Table of Contents
From my previous blog post Build A Fully Functional Minecraft Server In Less Than 10 Minutes With Ansible, I received a large amount of feedback from this Reddit thread, and have been doing a lot of work to refactor the code to improve a number of things:
- Convert to using roles and tasks to split some of the code. The original Ansible Playbook was very easy to read being one file, but it didn’t make the code very reusable. I mainly split the code into pre-install, main, and post-install sections.
- The original code was very straightforward in the goal to install and configure a Vanilla Minecraft server. I added the option to launch one type of modded server as well – a Valhelsia Enhanced Vanilla Mincraft Server (more on that below). The way the code is structured into a common, vanilla, and valhelsia role allows better reuse of the code, and makes it easier to add additional functionality in the future.
- The original code used a lot of “lineinfile” commands to modify the same file over and over. This wasn’t very efficient. One of the suggestions was to use Jinja2 templates to add the variables to the files, and this seemed like a more efficient solution.
- Switched from using screen to tmux. Although using RCON to interact with Minecraft is the best way, I still prefer to have a detachable console that I can log into the server, view, and issue commands; without having the log into the game. I switched from screen, as it is being deprecated in certain Linux distributions, and tmux seems to be more feature rich and better maintained.
Currently I run a Vanilla Minecraft server, as well as a Roguelike Adventures and Dungeons modded server for the players. Some of the players had expressed interest in trying out a Valhelsia Enhanced Vanilla modded server. The mod looks gorgeous from the additional shaders, and the change in gameplay is welcome.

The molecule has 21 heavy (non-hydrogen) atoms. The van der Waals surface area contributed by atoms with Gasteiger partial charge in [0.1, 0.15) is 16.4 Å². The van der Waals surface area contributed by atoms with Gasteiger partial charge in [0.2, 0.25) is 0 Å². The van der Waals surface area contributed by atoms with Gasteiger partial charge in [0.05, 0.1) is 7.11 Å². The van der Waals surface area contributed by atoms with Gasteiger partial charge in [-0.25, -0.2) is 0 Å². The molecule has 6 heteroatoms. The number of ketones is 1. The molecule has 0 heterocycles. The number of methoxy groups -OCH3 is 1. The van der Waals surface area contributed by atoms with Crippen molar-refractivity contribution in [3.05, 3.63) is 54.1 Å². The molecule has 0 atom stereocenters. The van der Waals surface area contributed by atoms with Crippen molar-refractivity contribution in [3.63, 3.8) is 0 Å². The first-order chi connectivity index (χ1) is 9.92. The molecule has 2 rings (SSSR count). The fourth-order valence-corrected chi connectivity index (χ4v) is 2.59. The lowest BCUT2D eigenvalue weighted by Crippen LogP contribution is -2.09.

Infrastructure As Code
Rather than spinning up a one-off server, I decided it would be a good opportunity to document the setup process using Infrastructure As Code. I used the Valhelsia Server Installation Guide as a base, and automated all of the steps to set up properly.
This was mainly as a project exercise, but also to make it faster to spin up new servers in the future. Once Minecraft 1.19 comes out, I will be using the Ansible script to rebuild the Vanilla server and reroll the world, so we can explore some of the new features.
Currently the Valhelsia server is running, and is pre-generating chunks to improve performance for when the players start using the server. I’ll be working on some documentation for them, and making sure everything is running properly to ensure a good experience.
This is what I expect I would look like trying to explain how the Ansible roles and tasks map together